Figures have revealed that more than two thirds of health boards and trusts in Britain are actively trying to recruit new staff from overseas to battle the shortage of qualified doctors and nurses.
Information obtained from a Freedom of Information report for the BBC shows that one December 1st last year, the NHS in England, Northern Ireland and Wales had more than 23,443 vacancies for nursing. This equates to 9 percent of the workforce. In comparison, according to the Office for National Statistics the average rate of vacancies across British economy from November to January this year was 2.7 percent. Vacancy rates are published quarterly in Scotland, meaning comparable figures are not available at present.
Officials say the NHS has more staff than ever before, but health unions blame poor workforce planning.
Many hospitals in England are relying on expensive workers from agencies to make up for the staff shortage. This has been labelled a key factor heading an increasing financial crisis within the health service.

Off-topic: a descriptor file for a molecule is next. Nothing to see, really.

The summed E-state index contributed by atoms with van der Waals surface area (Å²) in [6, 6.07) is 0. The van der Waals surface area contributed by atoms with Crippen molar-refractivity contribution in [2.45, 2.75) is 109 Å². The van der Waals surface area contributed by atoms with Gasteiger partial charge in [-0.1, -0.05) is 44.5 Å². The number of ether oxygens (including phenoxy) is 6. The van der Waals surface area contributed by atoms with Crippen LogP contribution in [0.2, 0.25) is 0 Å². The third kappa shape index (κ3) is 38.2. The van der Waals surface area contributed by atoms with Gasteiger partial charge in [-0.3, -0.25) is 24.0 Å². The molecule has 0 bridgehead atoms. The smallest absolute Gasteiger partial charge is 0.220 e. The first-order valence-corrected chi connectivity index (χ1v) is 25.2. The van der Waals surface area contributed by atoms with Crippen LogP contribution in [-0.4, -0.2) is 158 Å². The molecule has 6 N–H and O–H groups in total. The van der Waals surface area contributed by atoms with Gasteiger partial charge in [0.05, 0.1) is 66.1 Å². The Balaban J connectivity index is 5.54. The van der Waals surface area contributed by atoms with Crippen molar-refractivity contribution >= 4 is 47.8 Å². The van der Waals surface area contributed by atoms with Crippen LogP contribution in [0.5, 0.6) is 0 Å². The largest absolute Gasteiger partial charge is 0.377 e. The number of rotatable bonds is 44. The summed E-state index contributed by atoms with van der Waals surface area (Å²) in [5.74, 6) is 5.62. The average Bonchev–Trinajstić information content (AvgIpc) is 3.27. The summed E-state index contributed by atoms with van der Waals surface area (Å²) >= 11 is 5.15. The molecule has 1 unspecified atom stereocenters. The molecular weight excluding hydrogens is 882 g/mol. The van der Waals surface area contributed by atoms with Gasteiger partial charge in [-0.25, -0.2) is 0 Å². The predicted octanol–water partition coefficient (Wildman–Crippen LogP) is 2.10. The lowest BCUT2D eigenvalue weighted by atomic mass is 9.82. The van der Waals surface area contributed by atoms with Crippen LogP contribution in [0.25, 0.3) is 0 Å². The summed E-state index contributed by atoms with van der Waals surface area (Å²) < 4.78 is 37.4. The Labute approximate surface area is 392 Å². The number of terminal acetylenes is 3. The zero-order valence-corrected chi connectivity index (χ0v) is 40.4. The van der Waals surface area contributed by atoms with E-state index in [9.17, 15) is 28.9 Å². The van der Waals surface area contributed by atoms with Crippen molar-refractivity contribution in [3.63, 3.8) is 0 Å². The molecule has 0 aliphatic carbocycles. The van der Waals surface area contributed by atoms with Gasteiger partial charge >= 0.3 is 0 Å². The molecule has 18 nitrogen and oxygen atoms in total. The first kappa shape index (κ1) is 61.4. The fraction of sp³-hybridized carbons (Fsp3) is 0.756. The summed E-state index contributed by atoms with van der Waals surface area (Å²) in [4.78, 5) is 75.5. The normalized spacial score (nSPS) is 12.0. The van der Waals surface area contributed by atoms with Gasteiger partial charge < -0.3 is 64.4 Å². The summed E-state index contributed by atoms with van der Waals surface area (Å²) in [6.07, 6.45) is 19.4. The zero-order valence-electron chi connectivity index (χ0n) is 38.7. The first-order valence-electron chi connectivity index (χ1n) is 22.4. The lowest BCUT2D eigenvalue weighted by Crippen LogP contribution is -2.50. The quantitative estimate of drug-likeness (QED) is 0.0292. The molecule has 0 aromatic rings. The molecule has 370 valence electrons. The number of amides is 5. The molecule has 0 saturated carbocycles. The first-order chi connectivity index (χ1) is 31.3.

Several trusts have begun to employ nurses and doctors from overseas as a solution to the shortage of staff. Health boards and trusts across Britain were asked whether they were actively recruiting staff from overseas and in this case hospitals in Scotland were able to answer. The figures revealed that 69 percent of all NHS health boards and trusts are seeking staff from abroad.
In England and Wales alone, the figure is almost three quarters of all health boards and trusts, at 74%.
Nurse Maca Fernandez Carro is originally from Spain but has worked in the UK since 2014 at the Royal Bolton Hospital. Speaking to a BBC radio station, she said that her options were either come to the UK to take on a permanent position or take up a three month contract in Spain.
Chief executive of Barking, Havering and Redbridge University Hospitals NHS Trust, Matthew Hopkins, told the BBC that taking on more agency workers compromised patient care and safety. He said the problem with running a considerably high vacancy rate is that it inhibits the ability to provide the best patient care. He said that supplementing the staff with agency workers who aren’t part of the regular team compromises the quality of teamwork.
The British Medical Association and the Royal College of Nursing blame the staffing problems on poor workforce planning. Chief executive of the Royal College of Nursing, Janet Davies, said that nursing posts are often the first target when savings are necessary and this causes the NHS to find itself short-staffed and having to spend more money on recruitment from other countries and agency staff.